Tonight's results will matter a lot, of course. But only up to a point. It seems quite likely that Hillary will win Ohio and at least come close in Texas, and perhaps win the primary there--but won't run up large margins. Under most of the likely scenarios, it does not sound like she has any intention of folding her tent voluntarily, even though the delegate math will almost certainly remain awful for her.
That's why I think tonight may matter less than the aftermath in the second half of this week. I assume we're going to see a ferocious push by the Obama campaign to create a climate of opinion that demands Hillary's exit. This hint that he's about to unveil 50 more superdelegate endorsements is a preview. So is the fact that Obama has waited to release his February fundraising haul, which is expected to top an astonishing $50 million. Party leaders and liberal pundits are going to start hammering on Hillary to get out.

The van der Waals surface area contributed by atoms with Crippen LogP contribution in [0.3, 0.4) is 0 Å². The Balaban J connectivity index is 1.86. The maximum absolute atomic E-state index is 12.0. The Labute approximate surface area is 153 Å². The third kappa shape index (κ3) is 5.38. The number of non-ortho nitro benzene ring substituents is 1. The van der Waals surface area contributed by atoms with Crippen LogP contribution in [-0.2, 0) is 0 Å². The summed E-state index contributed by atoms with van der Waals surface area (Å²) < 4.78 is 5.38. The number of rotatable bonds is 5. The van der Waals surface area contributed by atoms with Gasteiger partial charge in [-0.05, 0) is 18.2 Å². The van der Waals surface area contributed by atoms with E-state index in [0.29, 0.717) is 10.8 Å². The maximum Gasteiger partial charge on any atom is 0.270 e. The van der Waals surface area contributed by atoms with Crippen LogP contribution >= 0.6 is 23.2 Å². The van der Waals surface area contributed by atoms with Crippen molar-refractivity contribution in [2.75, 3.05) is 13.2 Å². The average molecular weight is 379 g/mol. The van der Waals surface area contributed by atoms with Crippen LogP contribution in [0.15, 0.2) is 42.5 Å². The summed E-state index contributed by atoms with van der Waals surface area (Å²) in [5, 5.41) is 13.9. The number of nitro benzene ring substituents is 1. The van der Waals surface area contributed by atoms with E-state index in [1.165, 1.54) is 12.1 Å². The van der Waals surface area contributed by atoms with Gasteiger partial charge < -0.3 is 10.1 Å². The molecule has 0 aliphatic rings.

What's not clear to me is whether her campaign has a persuasive counter argument. Arguing that she's likely to win Pennsylvania only goes so far, given that it probably can't get her out of the delegate hole--and, moreover, that it's six unbelievably long-seeming weeks away. Who will step forward and argue for Hillary's right to stay in the race? (Here's one bright ray of light: A surprising poll saying two-thirds of Democrats want her to stay in.)
The bottom line is that I'm almost less interested in the particulars of what happens tonight than in what cards the two campaigns play later this week. Whoever wins that argument is what will decide whether Hillary survives to fight another day.